Sound Drivers Problem on Ubuntu

Drivers are low level software code that connects the hardware to the software operating system so applications can make use of it. The sound drivers live in the kernel which is the heart of the operating system. ALSA sound drivers are included in the installation. New and updated hardware drivers for sound are generally provided through automatic updates and version upgrades to ALSA. This means that, for the most part, you do not have to worry about hunting down drivers and installing them yourself to get your hardware working. It can also mean that if there is no open source linux driver and your hardware manufacturer does not supply a proprietary one you could just be out of luck with your hardware but that is a pretty rare circumstance.

Sound Cards/On Board Chips and other Devices
If you want to find out if your sound card is supported by ALSA and other information you should try the ALSA Wiki ( According to the ALSA developers all usb compliant sound devices should work with no special setup.):

http://alsa.opensrc.org/index.php/Main_Page

If you are having trouble determining which module or module option you need for your sound card the entire list of supported cards and options is already on your computer ( the driver directory where this file resides also has all sorts of miscellaneous information on specific sound cards/devices):

/user/share/doc/alsa-base/driver/ALSA-Configuration.tar.gz

Getting Information from your Machine
Much of the information you will need for further troubleshooting you will need to gather yourself from your machine. This will involve using a few very simple and easy commands from the terminal. Do not be afraid, just follow this guide here. It is written for total noobs.

http://ubuntuforums.org/showthread.php?p=6628921

HDA sound chips
snd-hda-intel
The Intel Hda sound chip is widely used and can be found on almost every desktop and laptop PC manufactured over the last few years. There are numerous versions of this chip and a zillion configurations that OEMs have made by programming them for their particular needs. This has created a nightmare for the driver writers since the OEMs are very lazy about publishing the details. Nevertheless the driver writers are forging on in the total pitch black using only sputtering candles to light their way and have come up with numerous options you can use to configure this driver for your particular machine. You should send them roses, or candy, or beer, or even just a thank you for taking on this near-impossible task.

If you are having problems with the HDA card/chip on your laptop or aplay -l reports one of these:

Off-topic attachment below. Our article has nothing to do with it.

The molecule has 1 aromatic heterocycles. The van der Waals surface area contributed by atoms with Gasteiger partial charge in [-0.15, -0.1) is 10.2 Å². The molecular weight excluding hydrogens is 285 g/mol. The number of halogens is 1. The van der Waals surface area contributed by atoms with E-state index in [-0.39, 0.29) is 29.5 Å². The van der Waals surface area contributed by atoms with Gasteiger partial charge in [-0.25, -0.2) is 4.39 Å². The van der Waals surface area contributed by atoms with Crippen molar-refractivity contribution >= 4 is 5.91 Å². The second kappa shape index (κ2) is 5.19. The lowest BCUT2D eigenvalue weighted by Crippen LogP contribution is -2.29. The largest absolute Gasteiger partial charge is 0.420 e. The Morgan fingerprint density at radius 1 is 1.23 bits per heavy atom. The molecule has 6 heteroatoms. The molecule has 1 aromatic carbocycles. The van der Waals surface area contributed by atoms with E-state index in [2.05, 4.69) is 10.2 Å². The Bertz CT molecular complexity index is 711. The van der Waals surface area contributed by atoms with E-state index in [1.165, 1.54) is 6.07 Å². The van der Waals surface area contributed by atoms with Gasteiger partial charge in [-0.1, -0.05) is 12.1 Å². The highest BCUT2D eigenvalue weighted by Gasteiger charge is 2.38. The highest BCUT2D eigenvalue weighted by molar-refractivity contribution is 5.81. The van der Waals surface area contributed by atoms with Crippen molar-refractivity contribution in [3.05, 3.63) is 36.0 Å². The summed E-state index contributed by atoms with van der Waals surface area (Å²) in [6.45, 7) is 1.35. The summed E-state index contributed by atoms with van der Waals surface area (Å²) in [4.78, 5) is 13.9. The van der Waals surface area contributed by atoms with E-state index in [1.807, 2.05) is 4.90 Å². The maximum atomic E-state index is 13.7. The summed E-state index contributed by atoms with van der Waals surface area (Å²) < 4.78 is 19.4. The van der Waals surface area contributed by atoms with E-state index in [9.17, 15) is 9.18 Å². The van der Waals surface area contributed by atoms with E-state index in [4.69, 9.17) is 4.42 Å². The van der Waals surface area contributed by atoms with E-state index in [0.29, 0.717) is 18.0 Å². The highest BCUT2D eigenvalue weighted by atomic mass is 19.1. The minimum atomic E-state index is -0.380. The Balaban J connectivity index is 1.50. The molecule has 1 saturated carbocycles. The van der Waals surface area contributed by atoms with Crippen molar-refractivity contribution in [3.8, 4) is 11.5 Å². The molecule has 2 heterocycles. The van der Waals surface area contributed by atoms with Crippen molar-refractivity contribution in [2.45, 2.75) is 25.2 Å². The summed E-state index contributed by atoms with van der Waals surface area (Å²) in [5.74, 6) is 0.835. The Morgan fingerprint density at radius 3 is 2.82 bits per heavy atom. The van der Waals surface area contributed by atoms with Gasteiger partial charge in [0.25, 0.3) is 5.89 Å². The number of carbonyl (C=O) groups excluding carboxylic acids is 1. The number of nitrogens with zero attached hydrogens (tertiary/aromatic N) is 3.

HD Audio (ICH6, ICH6M, ESB2, ICH7, ICH8, ICH9, ICH10 ),
ATI SB, SB450, SB600, RS600,
VIA VT8251/VT8237A,
SIS966, ULI M5461
Many people have reported success with their problematic HDA sound problems by upgrading to ALSA 1.0.17, 1.0.18 or 1.0.19 and/or Intrepid 8.10 which includes ALSA1.0.17. You might want to consider one of these options if you continue to have difficulties after trying the following. If you have an ALC 861 or ALC 888 chip people have reported that ALSA 1.0.17 provides more switches and options than 1.0.16. if you experience very low volumes with your ICH8-10 you should consider upgrading. The drivers are being updated regularly and each release supports more chips/cards and options so if your card/chip or some option is missing from your current driver you should seriously consider upgrading. (Directions for that are in the ALSA Trouble Section below)

First, you should get some information from your machine. The section immediately above has a link to how to do that. Next, open this file with your file manager

/user/share/doc/alsa-base/driver/ALSA-Configuration.tar.gz

Scroll down to the Module snd-hda-intel section and, using the information you just got, look for your sound chip. If you are lucky you will find a listing for your particular machine. If not, at least you know which options are available for that chip. You can also look here which has a list by manufacturer I am trying to get together. If you fix your machine but it is not on any of the lists, please post there so we can add you to the list.

http://ubuntuforums.org/showthread.php?t=1043568

Once you find something that looks hopeful you need to get it into the /etc/modprobe.d/alsa-base file. Save it in a notepad. Open a terminal and copy this into it. In Jaunty the file name has been changed to alsa-base.conf to conform to configuration file naming conventions.

Code:
sudo gedit /etc/modprobe.d/alsa-base

It will ask for your password and then open the file for you to edit. Add this to the end of the file

Code:
options snd-hda-intel xxxxxxxxxxxxx

Replace the xxxxxxxxx with whatever option you want to use.
Reboot or restart alsa (directions for that are below in ALSA Trouble). If it works you should now have your sound working, YAY! If it doesn’t you may need to try the other options until you find one that does, meh. You can also try this option which seems to work for some machines where the listed options fail.